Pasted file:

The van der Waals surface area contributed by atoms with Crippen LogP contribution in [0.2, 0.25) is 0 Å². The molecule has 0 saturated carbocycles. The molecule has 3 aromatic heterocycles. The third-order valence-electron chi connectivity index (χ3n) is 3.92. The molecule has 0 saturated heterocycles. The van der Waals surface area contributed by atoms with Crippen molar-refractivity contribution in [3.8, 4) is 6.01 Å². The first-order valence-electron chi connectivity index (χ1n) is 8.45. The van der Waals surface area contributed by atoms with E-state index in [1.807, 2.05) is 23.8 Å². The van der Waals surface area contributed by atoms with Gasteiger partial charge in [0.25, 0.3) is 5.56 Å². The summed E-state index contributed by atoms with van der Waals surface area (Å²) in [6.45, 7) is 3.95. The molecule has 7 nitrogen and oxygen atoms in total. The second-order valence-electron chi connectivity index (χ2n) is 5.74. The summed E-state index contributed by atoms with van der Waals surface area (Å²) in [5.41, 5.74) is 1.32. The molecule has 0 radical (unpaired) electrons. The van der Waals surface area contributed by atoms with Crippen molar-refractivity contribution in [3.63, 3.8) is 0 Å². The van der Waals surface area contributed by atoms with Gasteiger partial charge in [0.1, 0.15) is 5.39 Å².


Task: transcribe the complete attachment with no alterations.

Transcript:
The van der Waals surface area contributed by atoms with Crippen LogP contribution in [0.2, 0.25) is 0 Å². The molecule has 0 saturated carbocycles. The molecule has 3 aromatic heterocycles. The third-order valence-electron chi connectivity index (χ3n) is 3.92. The molecule has 0 saturated heterocycles. The van der Waals surface area contributed by atoms with Crippen molar-refractivity contribution in [3.8, 4) is 6.01 Å². The first-order valence-electron chi connectivity index (χ1n) is 8.45. The van der Waals surface area contributed by atoms with E-state index in [1.807, 2.05) is 23.8 Å². The van der Waals surface area contributed by atoms with Gasteiger partial charge in [0.25, 0.3) is 5.56 Å². The summed E-state index contributed by atoms with van der Waals surface area (Å²) in [6.45, 7) is 3.95. The molecule has 7 nitrogen and oxygen atoms in total. The second-order valence-electron chi connectivity index (χ2n) is 5.74. The summed E-state index contributed by atoms with van der Waals surface area (Å²) in [5.41, 5.74) is 1.32. The molecule has 0 radical (unpaired) electrons. The van der Waals surface area contributed by atoms with Crippen molar-refractivity contribution in [3.63, 3.8) is 0 Å². The van der Waals surface area contributed by atoms with Gasteiger partial charge in [0.1, 0.15) is 5.39 Å².